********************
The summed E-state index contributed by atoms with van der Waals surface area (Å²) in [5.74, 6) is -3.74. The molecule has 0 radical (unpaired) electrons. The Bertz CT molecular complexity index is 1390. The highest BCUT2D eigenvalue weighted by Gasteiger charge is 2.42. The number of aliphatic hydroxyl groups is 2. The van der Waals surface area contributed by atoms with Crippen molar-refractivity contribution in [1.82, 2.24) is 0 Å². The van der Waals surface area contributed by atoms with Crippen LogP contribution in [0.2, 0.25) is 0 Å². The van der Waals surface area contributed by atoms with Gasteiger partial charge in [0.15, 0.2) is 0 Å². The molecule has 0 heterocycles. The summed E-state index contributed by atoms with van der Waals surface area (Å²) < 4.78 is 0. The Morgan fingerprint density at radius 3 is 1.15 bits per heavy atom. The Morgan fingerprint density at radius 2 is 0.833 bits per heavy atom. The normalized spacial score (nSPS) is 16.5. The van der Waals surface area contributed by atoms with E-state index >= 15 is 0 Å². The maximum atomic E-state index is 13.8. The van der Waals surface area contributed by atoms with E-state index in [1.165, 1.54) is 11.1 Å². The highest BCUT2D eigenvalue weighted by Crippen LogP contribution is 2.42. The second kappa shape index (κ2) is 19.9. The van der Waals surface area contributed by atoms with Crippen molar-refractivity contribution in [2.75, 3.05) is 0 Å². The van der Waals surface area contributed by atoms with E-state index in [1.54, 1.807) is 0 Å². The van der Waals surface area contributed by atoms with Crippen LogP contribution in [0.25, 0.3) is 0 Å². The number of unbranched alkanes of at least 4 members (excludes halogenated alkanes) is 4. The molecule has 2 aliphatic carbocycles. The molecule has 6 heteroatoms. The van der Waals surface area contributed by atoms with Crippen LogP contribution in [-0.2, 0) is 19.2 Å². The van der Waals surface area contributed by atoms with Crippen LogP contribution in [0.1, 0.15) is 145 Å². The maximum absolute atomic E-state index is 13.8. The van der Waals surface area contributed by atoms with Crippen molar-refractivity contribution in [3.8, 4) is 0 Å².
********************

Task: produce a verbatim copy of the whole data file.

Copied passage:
The summed E-state index contributed by atoms with van der Waals surface area (Å²) in [5.74, 6) is -3.74. The molecule has 0 radical (unpaired) electrons. The Bertz CT molecular complexity index is 1390. The highest BCUT2D eigenvalue weighted by Gasteiger charge is 2.42. The number of aliphatic hydroxyl groups is 2. The van der Waals surface area contributed by atoms with Crippen molar-refractivity contribution in [1.82, 2.24) is 0 Å². The van der Waals surface area contributed by atoms with Crippen LogP contribution in [0.2, 0.25) is 0 Å². The van der Waals surface area contributed by atoms with Gasteiger partial charge in [0.15, 0.2) is 0 Å². The molecule has 0 heterocycles. The summed E-state index contributed by atoms with van der Waals surface area (Å²) < 4.78 is 0. The Morgan fingerprint density at radius 3 is 1.15 bits per heavy atom. The Morgan fingerprint density at radius 2 is 0.833 bits per heavy atom. The normalized spacial score (nSPS) is 16.5. The van der Waals surface area contributed by atoms with E-state index >= 15 is 0 Å². The maximum atomic E-state index is 13.8. The van der Waals surface area contributed by atoms with E-state index in [1.165, 1.54) is 11.1 Å². The highest BCUT2D eigenvalue weighted by Crippen LogP contribution is 2.42. The second kappa shape index (κ2) is 19.9. The van der Waals surface area contributed by atoms with Crippen molar-refractivity contribution in [2.75, 3.05) is 0 Å². The van der Waals surface area contributed by atoms with E-state index in [1.54, 1.807) is 0 Å². The van der Waals surface area contributed by atoms with Crippen LogP contribution in [0.25, 0.3) is 0 Å². The number of unbranched alkanes of at least 4 members (excludes halogenated alkanes) is 4. The molecule has 2 aliphatic carbocycles. The molecule has 6 heteroatoms. The van der Waals surface area contributed by atoms with Crippen LogP contribution in [-0.2, 0) is 19.2 Å². The van der Waals surface area contributed by atoms with Crippen LogP contribution in [0.1, 0.15) is 145 Å². The maximum absolute atomic E-state index is 13.8. The van der Waals surface area contributed by atoms with Crippen molar-refractivity contribution in [3.8, 4) is 0 Å².